Print

Print


Cal Pryluck writes:
>As an archival matter, color prints tend to fad differently depending on
>their projection history.  Some deterioration takes place each time a
>print is run through a projector.  How this all turns out depends on
>the characteristics of the various projection lamps in the particular
>sets of projectors that a print has been exposed to.
 
More important factors are (1) how the print was processed in the first
place and (2) how the print is stored.  Temperature and humidity need to be
controlled, and ideally there should be an adjustment period between
removal from your climate-controlled archive and projection.  There's no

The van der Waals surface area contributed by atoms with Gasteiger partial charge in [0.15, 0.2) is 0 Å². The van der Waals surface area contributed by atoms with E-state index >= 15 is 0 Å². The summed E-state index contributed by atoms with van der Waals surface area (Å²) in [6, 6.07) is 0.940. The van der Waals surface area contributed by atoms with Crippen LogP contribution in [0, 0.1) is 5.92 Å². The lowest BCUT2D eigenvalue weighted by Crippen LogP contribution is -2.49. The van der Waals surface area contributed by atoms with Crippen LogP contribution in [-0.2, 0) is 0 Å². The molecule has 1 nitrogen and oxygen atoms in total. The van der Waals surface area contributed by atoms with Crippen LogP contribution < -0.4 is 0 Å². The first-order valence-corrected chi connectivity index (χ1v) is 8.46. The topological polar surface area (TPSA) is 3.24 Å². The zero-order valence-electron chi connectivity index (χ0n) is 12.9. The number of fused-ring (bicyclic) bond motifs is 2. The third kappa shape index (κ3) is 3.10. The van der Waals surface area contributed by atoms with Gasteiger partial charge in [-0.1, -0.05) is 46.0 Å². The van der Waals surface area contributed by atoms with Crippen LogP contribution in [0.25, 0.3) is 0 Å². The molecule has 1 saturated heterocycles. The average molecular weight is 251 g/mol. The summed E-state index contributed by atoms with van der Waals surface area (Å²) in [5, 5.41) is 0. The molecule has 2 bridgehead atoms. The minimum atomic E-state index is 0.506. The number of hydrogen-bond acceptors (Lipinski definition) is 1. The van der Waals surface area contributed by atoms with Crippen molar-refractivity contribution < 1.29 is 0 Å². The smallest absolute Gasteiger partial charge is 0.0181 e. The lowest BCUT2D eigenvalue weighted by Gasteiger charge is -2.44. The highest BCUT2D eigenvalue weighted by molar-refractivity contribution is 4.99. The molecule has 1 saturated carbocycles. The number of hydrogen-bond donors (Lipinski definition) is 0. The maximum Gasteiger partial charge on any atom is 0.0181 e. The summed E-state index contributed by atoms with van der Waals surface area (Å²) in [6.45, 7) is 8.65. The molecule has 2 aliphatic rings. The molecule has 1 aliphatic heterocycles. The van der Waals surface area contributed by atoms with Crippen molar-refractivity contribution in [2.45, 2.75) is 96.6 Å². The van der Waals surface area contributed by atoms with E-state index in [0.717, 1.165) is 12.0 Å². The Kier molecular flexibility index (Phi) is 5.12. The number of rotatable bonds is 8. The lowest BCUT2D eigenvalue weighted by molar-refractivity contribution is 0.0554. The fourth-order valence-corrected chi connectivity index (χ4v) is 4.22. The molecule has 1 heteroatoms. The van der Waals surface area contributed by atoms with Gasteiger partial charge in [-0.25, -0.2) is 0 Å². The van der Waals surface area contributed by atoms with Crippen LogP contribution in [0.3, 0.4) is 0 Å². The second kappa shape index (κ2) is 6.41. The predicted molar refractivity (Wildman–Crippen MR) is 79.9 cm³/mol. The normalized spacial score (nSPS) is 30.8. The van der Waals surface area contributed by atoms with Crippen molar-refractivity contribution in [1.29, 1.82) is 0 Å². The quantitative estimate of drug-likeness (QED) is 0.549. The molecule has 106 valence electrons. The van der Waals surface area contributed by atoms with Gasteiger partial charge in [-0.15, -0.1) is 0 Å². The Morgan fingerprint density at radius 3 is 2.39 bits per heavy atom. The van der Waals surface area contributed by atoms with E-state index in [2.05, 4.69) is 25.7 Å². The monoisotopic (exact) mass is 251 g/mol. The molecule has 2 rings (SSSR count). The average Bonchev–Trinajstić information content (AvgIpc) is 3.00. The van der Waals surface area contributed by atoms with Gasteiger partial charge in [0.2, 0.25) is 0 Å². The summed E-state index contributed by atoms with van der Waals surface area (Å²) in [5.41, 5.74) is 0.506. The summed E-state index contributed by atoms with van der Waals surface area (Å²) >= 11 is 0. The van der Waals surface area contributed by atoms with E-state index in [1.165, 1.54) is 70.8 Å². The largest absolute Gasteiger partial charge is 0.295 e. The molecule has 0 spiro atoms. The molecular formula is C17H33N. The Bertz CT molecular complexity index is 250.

way, unfortunately, to tell if a print was poorly processed until it starts
deteriorating long before it reasonably should.
 
Even acetate film, by the way, deteriorates, although not as spectacularly
as nitrate.  If your 16mm print starts to smell like vinegar, it's going.
Keep it cool and in a sealed container away from your other prints (the
fumes it releases can trigger the process in other prints).
 
--Richard
 
Richard J. Leskosky
Unit for Cinema Studies, UIUC
office phone: (217) 244-2704
FAX: (217) 244-2223